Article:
Stanza 16

Lines 191-200

On what foundation stands the warrior's pride,
How just his hopes, let Swedish Charles decide;
A frame of adamant, a soul of fire,
No dangers fright him, and no labours tire;
O'er love, o'er fear, extends his wide domain,
Unconquer'd lord of pleasure and of pain;
No joys to him pacific sceptres yield,
War sounds the trump, he rushes to the field;
Behold surrounding kings their powers combine,
And one capitulate, and one resign;

  • The speaker says that we need only look at the example of the Swedish King Charles XII to see what a flimsy foundation the pride and hopes of the war hero rest on. 
  • So what about him? Well, Charles had a pretty impressive body, "a soul of fire" (or a passionate soul). He wasn't scared of anything and he never grew tired.
  • Charles is the lord of love and fear and pleasure and pain (of everything, basically). He doesn't get any joy out of peaceful "sceptres" (the staff, or stick, that kings carry). The minute the war trumpets sound, he's running out to fight in the battlefield. 
  • The enemy kings combine their power against him. But then they all give in—Charles is too strong for them.
  • He sounds like a righteous dude.

Lines 201-222

Peace courts his hand, but spreads her charms in vain:
"Think nothing gain'd," he cries, "till nought remain,
On Moscow's walls till Gothic standards fly,
And all be mine beneath the polar sky."
The march begins in military state,
And nations on his eye suspended wait;
Stern Famine guards the solitary coast,
And Winter barricades the realms of Frost;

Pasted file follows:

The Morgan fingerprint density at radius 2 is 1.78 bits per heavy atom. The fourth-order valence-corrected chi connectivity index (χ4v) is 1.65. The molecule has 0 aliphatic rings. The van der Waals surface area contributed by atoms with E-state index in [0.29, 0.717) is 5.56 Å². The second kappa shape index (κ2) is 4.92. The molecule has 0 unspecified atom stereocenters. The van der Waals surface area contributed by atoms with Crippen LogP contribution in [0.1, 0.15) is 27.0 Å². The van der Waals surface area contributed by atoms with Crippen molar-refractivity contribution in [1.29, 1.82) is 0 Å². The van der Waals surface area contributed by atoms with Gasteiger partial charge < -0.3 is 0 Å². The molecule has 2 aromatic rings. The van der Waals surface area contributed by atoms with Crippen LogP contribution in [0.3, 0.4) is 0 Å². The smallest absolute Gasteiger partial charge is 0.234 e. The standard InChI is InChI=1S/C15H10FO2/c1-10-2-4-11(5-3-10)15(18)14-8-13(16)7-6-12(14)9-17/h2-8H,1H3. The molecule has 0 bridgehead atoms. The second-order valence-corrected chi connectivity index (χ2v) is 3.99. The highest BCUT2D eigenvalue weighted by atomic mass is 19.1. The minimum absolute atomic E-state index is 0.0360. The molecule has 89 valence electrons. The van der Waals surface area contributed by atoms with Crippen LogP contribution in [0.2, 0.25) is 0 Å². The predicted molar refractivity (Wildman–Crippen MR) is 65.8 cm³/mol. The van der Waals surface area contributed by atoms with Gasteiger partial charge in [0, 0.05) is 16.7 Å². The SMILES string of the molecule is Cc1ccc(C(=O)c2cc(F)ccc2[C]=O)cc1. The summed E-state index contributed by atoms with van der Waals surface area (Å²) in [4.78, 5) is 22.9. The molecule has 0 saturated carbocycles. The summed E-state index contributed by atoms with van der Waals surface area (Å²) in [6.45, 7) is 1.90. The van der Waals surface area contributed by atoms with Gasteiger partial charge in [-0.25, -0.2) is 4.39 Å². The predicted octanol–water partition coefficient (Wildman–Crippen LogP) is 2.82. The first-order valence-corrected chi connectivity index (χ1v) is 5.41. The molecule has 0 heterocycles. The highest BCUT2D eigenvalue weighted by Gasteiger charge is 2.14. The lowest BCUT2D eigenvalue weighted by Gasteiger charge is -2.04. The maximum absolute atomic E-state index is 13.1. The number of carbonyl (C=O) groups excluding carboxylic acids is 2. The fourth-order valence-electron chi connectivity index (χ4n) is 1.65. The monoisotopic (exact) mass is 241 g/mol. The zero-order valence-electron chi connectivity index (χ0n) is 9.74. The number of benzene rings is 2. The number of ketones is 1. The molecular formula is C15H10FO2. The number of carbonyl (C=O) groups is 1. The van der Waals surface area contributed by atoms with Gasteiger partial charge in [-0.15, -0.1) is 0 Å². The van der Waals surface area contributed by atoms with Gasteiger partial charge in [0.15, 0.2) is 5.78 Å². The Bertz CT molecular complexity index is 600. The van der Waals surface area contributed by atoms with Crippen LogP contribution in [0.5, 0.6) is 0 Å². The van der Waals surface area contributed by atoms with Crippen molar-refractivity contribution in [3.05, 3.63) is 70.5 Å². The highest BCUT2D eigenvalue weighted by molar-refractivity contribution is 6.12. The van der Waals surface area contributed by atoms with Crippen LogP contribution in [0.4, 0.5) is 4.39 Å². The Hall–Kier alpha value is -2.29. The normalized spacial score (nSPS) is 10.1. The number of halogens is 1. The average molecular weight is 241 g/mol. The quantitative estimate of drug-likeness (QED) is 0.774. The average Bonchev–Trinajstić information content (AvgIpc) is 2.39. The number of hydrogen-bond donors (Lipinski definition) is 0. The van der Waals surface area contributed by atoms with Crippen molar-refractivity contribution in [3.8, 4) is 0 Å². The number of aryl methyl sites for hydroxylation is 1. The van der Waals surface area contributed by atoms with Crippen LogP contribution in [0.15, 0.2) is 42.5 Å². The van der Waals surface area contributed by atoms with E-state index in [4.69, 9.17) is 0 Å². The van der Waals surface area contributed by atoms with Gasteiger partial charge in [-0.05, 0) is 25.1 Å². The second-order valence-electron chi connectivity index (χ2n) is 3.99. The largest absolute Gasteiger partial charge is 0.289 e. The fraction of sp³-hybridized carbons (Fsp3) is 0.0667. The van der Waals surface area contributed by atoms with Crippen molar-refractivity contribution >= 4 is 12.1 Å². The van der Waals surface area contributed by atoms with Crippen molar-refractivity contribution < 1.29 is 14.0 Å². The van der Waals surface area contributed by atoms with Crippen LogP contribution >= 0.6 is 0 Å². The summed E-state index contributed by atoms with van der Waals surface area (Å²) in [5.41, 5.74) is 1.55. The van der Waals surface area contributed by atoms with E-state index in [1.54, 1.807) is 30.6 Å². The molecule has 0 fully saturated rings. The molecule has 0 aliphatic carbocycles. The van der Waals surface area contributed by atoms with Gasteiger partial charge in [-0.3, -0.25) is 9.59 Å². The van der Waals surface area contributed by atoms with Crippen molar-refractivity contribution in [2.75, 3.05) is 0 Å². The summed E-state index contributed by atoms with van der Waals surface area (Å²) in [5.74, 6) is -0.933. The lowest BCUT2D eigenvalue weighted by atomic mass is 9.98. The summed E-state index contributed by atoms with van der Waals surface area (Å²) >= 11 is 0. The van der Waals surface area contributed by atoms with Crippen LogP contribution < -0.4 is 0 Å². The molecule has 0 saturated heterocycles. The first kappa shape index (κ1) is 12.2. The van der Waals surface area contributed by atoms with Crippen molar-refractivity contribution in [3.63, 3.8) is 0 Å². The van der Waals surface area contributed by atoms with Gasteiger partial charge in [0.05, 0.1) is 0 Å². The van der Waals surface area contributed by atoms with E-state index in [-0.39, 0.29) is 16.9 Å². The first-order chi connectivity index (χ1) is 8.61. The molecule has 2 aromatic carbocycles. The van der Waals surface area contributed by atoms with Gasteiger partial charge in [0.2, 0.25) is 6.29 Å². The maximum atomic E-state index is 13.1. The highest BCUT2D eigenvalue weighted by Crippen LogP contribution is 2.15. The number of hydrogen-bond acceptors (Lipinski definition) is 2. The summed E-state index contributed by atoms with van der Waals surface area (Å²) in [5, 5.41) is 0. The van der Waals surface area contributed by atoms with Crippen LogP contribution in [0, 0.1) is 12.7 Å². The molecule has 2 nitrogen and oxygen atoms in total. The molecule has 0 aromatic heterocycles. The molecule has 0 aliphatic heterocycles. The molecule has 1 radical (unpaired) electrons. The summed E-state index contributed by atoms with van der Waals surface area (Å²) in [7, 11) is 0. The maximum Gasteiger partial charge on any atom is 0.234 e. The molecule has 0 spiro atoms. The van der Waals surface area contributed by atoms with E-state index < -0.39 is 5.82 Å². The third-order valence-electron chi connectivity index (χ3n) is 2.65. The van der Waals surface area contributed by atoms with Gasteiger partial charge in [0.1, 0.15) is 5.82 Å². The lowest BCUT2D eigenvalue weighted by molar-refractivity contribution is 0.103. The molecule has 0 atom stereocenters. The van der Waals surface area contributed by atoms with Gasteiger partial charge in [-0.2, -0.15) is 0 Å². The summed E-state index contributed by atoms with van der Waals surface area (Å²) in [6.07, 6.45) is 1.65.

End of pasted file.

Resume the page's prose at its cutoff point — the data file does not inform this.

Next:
He comes, nor want nor cold his course delay;
Hide, blushing Glory, hide Pultowa's day:
The vanquish'd hero leaves his broken bands,
And shows his miseries in distant lands;
Condemn'd a needy supplicant to wait,
While ladies interpose, and slaves debate.
But did not Chance at length her error mend?
Did no subverted empire mark his end?
Did rival monarchs give the fatal wound,
Or hostile millions press him to the ground?
His fall was destin'd to a barren strand,
A petty fortress, and a dubious hand;
He left the name at which the world grew pale,
To point a moral, or adorn a tale.

  • After Charles wins all of these wars, there is peace in the land. But Charles isn't satisfied with peace. He basically says "Nothing is gained until my military flags fly over Moscow, and I am king of everything beneath the northern sky." 
  • Again he marches off to war, as nations watch him. His army has to deal with famine and the cold of winter, but he doesn't stop his military march.
  • Yeah, that's a bad idea: Charles's army and all his glory are destroyed at Pultowa (or "Poltova,"), where Charles's army is defeated in 1709. Charles leaves his broken army and ends up miserable in distant lands, a defeated hero. He waits as ladies and slaves negotiate on his behalf. 
  • The speaker asks a series of rhetorical questions here, suggesting ways in which Charles could have had a more dignified end to his life. But no, Charles wasn't assassinated by rival kings or killed by hostile crowds. He was condemned to live out the rest of his life in exile, on a barren shore, in a pathetic little fortress. 
  • His name, which at one time made people the world over grow pale with fright, is now only good for pointing out the moral that too much ambition just isn't good for us.

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